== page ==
What do lenders consider as debt exactly? Generally, anything that’s stated on your credit report can be seen as debt, including personal loans, credit card debts and auto loan debts. Future mortgage payments also are usually taken into account.
A Stable Job
Lenders want to check if you have a stable and consistent career, because a stable job means better capability of paying off a loan for long-term. A long-standing career indicates stability and bolsters your chances of getting the best mortgage rates. That said, don’t panic if you changed jobs before. The important factor is that your previous jobs and current work are in the same industry.
Ideally, you should have a job in the same industry for at least two years. On the other hand, being unemployed or having been fired in the recent years won’t help you get favorable rates, so remember to keep your job for as long as you can to secure excellent mortgage rates in the future.
An Equity Equal to 20 Percent or More
From a lender’s perspective, having more equity means a lower risk. In a real estate context, equity refers to your home’s market value after deducting your remaining mortgage balance.
For example, if your home value is worth $600,000 and you have a remaining mortgage balance of $500,000, then you have a 17 percent home equity. Basically, this means you own 17 percent of your home property, and the lender owns 83 percent of it.
How does equity represent risk? If the value of your home decreases by up to 17 percent, you’d incur loss if you decide to sell your property, and you’ll have to come up with enough cash from other sources to repay your debts upon selling your home.
And if your home’s value declines by 18 percent or more, the lender could possibly lose money considering that the lender owns the rest of your home. Thus, a lower equity means a higher risk for the lender.
Lenders don’t like losing money, and they want to provide loans if there’s a good guarantee that the loans would bring in some profit rather than losses. To get the most favorable mortgage interest rates, you should maintain a minimum of 20 percent equity in your property and strive to maximize it, whether by paying off your mortgage balance or renovating your home to raise its market value.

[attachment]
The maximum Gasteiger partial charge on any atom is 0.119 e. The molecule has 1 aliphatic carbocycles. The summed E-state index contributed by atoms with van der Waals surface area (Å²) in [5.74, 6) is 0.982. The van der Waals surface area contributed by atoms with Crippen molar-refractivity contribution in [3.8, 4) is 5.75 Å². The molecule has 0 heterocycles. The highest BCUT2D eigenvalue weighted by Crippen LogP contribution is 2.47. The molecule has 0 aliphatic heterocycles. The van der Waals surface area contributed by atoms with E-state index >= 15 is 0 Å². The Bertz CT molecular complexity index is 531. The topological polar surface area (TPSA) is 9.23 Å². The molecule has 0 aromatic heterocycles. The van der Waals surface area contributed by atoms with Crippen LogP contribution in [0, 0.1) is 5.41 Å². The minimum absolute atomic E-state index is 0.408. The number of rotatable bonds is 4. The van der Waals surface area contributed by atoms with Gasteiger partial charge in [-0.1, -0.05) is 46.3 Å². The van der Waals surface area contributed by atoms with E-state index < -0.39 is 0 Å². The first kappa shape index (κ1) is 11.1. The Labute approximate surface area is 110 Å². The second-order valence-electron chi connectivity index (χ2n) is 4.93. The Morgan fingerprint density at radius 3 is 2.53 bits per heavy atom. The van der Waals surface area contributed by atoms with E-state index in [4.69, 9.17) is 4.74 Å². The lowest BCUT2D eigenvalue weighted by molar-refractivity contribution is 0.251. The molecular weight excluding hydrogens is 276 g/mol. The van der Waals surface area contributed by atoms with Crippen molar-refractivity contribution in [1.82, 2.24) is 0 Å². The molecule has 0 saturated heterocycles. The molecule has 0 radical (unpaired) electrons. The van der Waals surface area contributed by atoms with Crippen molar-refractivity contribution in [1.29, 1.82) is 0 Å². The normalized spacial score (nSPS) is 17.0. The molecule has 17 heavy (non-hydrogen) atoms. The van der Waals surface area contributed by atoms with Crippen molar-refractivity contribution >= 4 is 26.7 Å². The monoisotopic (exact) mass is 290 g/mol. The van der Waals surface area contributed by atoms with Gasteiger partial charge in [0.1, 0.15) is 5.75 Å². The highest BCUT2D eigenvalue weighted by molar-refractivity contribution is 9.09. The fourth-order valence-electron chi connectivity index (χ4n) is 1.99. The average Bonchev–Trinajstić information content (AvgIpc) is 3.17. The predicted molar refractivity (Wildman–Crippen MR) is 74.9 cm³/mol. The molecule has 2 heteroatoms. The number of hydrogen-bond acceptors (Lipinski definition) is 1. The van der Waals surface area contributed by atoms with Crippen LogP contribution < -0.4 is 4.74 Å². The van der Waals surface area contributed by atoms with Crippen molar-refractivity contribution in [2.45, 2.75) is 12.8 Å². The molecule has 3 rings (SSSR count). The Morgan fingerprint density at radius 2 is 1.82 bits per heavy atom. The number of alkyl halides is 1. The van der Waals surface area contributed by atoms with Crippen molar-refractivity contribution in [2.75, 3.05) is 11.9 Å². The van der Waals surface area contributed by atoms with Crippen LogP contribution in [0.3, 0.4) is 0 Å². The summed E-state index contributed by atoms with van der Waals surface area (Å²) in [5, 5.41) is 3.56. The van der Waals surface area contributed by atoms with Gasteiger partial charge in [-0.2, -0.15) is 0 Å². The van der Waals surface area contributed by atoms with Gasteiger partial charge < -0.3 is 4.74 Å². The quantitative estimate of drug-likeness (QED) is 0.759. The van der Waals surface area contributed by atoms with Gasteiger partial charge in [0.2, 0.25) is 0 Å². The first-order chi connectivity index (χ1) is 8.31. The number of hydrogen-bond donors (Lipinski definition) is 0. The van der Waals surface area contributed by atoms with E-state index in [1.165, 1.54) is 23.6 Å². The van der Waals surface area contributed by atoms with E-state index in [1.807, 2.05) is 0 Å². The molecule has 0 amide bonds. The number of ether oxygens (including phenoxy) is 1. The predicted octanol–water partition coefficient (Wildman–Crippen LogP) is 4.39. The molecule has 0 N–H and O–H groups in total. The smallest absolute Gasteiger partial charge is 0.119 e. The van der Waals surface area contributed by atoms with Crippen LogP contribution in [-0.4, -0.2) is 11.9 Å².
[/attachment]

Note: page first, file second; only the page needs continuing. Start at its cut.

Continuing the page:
Sufficient Cash Reserves
When you have ample money in your savings or checking account, certificates of deposit, or money market funds, lenders will feel more confident that you have the financial backing to continue your monthly house payments even if sudden expenses affect your cash flow.
Most lenders require cash reserves that cover at least two months’ worth of house payments, although the requirement may be higher if you’re considered a high-risk applicant.
A Down Payment of At Least 20 Percent of the Purchase Price
To get the most enticing mortgage rates, you’ll have to save up for a down payment of at least 20 percent of your property’s purchase price. Also, this amount of down payment helps you make substantial savings because it eliminates the need to pay for private mortgage insurance.
Shopping for the Best Mortgage Rates
After determining where you stand in terms of qualifying for competitive mortgage rates, your next step is to shop around. Check out reputable online sources to compare the rates offered by various lenders. Many sites feature tools that let you enter details about your desired mortgage and automatically provide a list of the most attractive rates.
You may also want to visit your local bank or credit union, as you may have higher chances of bagging low rates and discounts, particularly if you’ve established a good relationship with them over the years.
Best Fixed Mortgage Rates Available by Positioning Yourself as a Low-Risk Applicant
To gain the trust of mortgage lenders and enjoy a selection of low-interest rates, it’s important to maintain a good credit score, avoid switching jobs frequently, obtain a higher equity, and save up as much and as often as you can.
Try to monitor your credit score regularly and control your spending. It’s wise to create a fail-safe plan for sudden expenses and unforeseen situations by building an emergency fund.
Mortgage lenders prefer that you keep a good amount of savings instead of using it all up on the down payment, so you won’t have to miss payments even if something unexpected comes up. Evaluate your cash flow, existing debts and monthly expenses carefully, and make sure to borrow only what you can afford to pay off. The rule of thumb is that all of your monthly debts should be no higher than 36 percent of your total income pretax.